Whisper or scream, Nine Inch Nails in top form

By Gemma Tarlach for Milwaukee Journal Sentinal on February 11, 2006

More than once in his near 20-year career as the mastermind of Nine Inch Nails, Trent Reznor seemed poised to slip into obscurity or, worse yet, on the verge of becoming another sad rock clichรฉ of a talent lost too early to substance abuse.

Fortunately, "Mr. Self Destruct," the opener of NIN's near two-hour set Saturday night at a sold-out Eagles Ballroom, remains just a song, rather than Reznor's epitaph.

The 40-year-old singer and multi-instrumentalist was in top form musically as well as physically, lending credence to his recent public comments about a newfound commitment to health.

Saturday's show was the second date of NIN's spring tour, and the performance was what you'd expect from a perfectionist who takes about half a decade to craft each album - confident, passionate and driven.

Whether you think of Reznor as industrial music's biggest (and arguably only) superstar, or as the man who killed the genre by taking it out of the underground and into the Top 40, as some purists argue, the fact of the matter is that Reznor knows how to command a crowd better than most of his peers.

Saturday's set stretched the length and breadth of NIN's catalog, from "Every Day Is Exactly the Same" and "The Hand That Feeds," both from 2005's "With Teeth," to the explosive final encore "Head Like a Hole," from 1989's "Pretty Hate Machine."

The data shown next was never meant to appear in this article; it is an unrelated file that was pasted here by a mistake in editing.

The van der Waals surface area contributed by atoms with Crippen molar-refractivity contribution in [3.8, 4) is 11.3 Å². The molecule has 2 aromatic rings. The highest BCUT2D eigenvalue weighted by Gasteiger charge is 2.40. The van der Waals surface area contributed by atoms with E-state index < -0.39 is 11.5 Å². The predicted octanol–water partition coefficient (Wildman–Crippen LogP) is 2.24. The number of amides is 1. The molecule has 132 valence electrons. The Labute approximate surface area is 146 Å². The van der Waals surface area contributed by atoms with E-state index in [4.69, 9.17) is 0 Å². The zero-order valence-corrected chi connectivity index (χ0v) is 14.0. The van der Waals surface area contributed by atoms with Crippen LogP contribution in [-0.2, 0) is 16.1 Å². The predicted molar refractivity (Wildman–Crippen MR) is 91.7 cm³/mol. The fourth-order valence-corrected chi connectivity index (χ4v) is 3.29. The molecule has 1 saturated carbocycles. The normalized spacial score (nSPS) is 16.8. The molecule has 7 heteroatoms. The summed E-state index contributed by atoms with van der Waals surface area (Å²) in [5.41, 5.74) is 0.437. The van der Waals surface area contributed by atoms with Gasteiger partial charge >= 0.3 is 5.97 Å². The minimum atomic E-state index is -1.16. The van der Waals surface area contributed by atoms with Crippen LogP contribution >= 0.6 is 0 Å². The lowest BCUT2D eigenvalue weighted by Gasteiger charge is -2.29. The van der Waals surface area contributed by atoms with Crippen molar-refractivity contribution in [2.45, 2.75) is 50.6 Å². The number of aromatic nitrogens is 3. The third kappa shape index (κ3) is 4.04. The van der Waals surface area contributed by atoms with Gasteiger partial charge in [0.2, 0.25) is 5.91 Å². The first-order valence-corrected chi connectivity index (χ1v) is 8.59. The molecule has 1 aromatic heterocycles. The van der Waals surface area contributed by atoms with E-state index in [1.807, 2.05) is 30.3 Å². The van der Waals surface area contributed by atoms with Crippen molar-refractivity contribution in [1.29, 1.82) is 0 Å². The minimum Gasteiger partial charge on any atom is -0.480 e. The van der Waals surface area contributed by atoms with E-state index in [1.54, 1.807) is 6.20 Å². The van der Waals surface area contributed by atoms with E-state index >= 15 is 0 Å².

Reznor's greatest strength as both songwriter and musician - and certainly as bandleader - is creating order out of chaos, a task he made easier on himself by assembling an exceptional touring band. On songs performed Saturday, such as "Sin," "Please" and "Closer," Reznor and band fused together pummeling martial rhythms, sludge-soaked guitar and anger alternately shrieked and whispered with a perfection that put many of his lesser imitators to shame.

Something else that distinguishes Reznor from the countless bands trying to follow in his footsteps: a gift for melody and the fearlessness to make beautiful, even delicate music, as he did seated alone at the keyboards for "Hurt."

Reznor, never the chattiest rock star, kept his stage banter limited to the occasional "thank you" until interrupting "Star(expletive), Inc." with a political plea. The musician, who lived in New Orleans for more than a decade before recently relocating to Los Angeles - and has been involved with various post-Katrina charities - urged fans to vote U.S. Rep. Jim Sensenbrenner (R-Wis.) out of office, saying the congressman refused to support a bill aimed at aiding victims of the hurricane.

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